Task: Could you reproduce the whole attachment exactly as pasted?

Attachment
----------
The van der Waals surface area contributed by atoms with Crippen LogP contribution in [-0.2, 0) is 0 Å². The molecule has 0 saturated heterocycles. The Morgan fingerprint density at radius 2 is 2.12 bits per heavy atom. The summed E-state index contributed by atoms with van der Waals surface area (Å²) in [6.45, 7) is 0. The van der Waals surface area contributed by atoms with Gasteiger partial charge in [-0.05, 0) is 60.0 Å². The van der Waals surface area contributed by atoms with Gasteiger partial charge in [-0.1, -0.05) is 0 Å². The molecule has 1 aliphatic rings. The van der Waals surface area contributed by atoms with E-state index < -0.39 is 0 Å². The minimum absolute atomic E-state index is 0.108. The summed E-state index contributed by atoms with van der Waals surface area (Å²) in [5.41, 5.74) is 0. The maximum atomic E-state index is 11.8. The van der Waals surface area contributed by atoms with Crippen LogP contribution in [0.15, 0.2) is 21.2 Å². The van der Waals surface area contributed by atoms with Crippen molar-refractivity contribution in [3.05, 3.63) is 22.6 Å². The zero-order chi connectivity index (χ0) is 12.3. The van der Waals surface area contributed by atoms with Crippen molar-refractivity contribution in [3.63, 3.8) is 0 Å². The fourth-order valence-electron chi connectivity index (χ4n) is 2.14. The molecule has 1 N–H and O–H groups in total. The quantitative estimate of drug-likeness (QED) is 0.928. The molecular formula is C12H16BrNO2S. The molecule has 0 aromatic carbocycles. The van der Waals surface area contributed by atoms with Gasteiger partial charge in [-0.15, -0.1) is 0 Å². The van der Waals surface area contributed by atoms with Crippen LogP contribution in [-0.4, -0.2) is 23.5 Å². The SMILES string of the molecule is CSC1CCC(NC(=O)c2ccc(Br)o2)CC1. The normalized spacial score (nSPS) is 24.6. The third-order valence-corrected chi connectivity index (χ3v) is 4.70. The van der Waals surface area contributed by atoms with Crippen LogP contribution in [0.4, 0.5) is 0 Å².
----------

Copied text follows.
The van der Waals surface area contributed by atoms with Crippen LogP contribution in [-0.2, 0) is 0 Å². The molecule has 0 saturated heterocycles. The Morgan fingerprint density at radius 2 is 2.12 bits per heavy atom. The summed E-state index contributed by atoms with van der Waals surface area (Å²) in [6.45, 7) is 0. The van der Waals surface area contributed by atoms with Gasteiger partial charge in [-0.05, 0) is 60.0 Å². The van der Waals surface area contributed by atoms with Gasteiger partial charge in [-0.1, -0.05) is 0 Å². The molecule has 1 aliphatic rings. The van der Waals surface area contributed by atoms with E-state index < -0.39 is 0 Å². The minimum absolute atomic E-state index is 0.108. The summed E-state index contributed by atoms with van der Waals surface area (Å²) in [5.41, 5.74) is 0. The maximum atomic E-state index is 11.8. The van der Waals surface area contributed by atoms with Crippen LogP contribution in [0.15, 0.2) is 21.2 Å². The van der Waals surface area contributed by atoms with Crippen molar-refractivity contribution in [3.05, 3.63) is 22.6 Å². The zero-order chi connectivity index (χ0) is 12.3. The van der Waals surface area contributed by atoms with Crippen molar-refractivity contribution in [3.63, 3.8) is 0 Å². The fourth-order valence-electron chi connectivity index (χ4n) is 2.14. The molecule has 1 N–H and O–H groups in total. The quantitative estimate of drug-likeness (QED) is 0.928. The molecular formula is C12H16BrNO2S. The molecule has 0 aromatic carbocycles. The van der Waals surface area contributed by atoms with Gasteiger partial charge in [-0.15, -0.1) is 0 Å². The van der Waals surface area contributed by atoms with Crippen LogP contribution in [-0.4, -0.2) is 23.5 Å². The SMILES string of the molecule is CSC1CCC(NC(=O)c2ccc(Br)o2)CC1. The normalized spacial score (nSPS) is 24.6. The third-order valence-corrected chi connectivity index (χ3v) is 4.70. The van der Waals surface area contributed by atoms with Crippen LogP contribution in [0.4, 0.5) is 0 Å².